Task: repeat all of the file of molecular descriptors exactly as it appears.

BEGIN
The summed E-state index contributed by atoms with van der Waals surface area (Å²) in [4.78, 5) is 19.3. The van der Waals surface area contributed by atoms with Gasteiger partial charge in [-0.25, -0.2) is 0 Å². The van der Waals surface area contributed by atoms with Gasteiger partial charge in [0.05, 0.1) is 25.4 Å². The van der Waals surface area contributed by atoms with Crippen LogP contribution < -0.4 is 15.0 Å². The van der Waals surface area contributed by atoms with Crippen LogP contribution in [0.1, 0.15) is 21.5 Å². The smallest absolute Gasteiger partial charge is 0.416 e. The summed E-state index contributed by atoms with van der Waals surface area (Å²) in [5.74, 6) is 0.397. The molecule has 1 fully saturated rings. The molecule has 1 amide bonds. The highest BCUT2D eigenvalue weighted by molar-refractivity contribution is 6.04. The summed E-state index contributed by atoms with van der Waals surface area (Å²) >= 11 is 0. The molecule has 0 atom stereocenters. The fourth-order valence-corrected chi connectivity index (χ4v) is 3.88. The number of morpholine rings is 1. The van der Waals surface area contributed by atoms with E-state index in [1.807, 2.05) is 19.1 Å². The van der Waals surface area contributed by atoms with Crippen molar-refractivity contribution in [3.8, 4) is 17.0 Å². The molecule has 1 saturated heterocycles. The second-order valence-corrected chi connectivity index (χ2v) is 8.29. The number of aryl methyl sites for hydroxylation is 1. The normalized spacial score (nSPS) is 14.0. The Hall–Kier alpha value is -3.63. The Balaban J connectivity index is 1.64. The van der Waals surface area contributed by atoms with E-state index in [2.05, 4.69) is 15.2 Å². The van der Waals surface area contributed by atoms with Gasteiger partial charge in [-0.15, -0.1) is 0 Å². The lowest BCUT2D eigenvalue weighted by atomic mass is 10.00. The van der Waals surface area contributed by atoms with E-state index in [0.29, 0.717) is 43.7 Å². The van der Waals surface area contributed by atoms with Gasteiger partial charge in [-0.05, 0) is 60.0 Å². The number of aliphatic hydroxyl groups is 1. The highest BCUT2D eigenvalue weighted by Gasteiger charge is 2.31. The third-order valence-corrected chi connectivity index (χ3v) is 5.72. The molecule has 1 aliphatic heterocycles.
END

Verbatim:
The summed E-state index contributed by atoms with van der Waals surface area (Å²) in [4.78, 5) is 19.3. The van der Waals surface area contributed by atoms with Gasteiger partial charge in [-0.25, -0.2) is 0 Å². The van der Waals surface area contributed by atoms with Gasteiger partial charge in [0.05, 0.1) is 25.4 Å². The van der Waals surface area contributed by atoms with Crippen LogP contribution < -0.4 is 15.0 Å². The van der Waals surface area contributed by atoms with Crippen LogP contribution in [0.1, 0.15) is 21.5 Å². The smallest absolute Gasteiger partial charge is 0.416 e. The summed E-state index contributed by atoms with van der Waals surface area (Å²) in [5.74, 6) is 0.397. The molecule has 1 fully saturated rings. The molecule has 1 amide bonds. The highest BCUT2D eigenvalue weighted by molar-refractivity contribution is 6.04. The summed E-state index contributed by atoms with van der Waals surface area (Å²) >= 11 is 0. The molecule has 0 atom stereocenters. The fourth-order valence-corrected chi connectivity index (χ4v) is 3.88. The number of morpholine rings is 1. The van der Waals surface area contributed by atoms with E-state index in [1.807, 2.05) is 19.1 Å². The van der Waals surface area contributed by atoms with Crippen molar-refractivity contribution in [3.8, 4) is 17.0 Å². The molecule has 1 saturated heterocycles. The second-order valence-corrected chi connectivity index (χ2v) is 8.29. The number of aryl methyl sites for hydroxylation is 1. The normalized spacial score (nSPS) is 14.0. The Hall–Kier alpha value is -3.63. The Balaban J connectivity index is 1.64. The van der Waals surface area contributed by atoms with E-state index in [2.05, 4.69) is 15.2 Å². The van der Waals surface area contributed by atoms with Gasteiger partial charge in [-0.15, -0.1) is 0 Å². The lowest BCUT2D eigenvalue weighted by atomic mass is 10.00. The van der Waals surface area contributed by atoms with E-state index in [0.29, 0.717) is 43.7 Å². The van der Waals surface area contributed by atoms with Gasteiger partial charge in [-0.05, 0) is 60.0 Å². The number of aliphatic hydroxyl groups is 1. The highest BCUT2D eigenvalue weighted by Gasteiger charge is 2.31. The third-order valence-corrected chi connectivity index (χ3v) is 5.72. The molecule has 1 aliphatic heterocycles.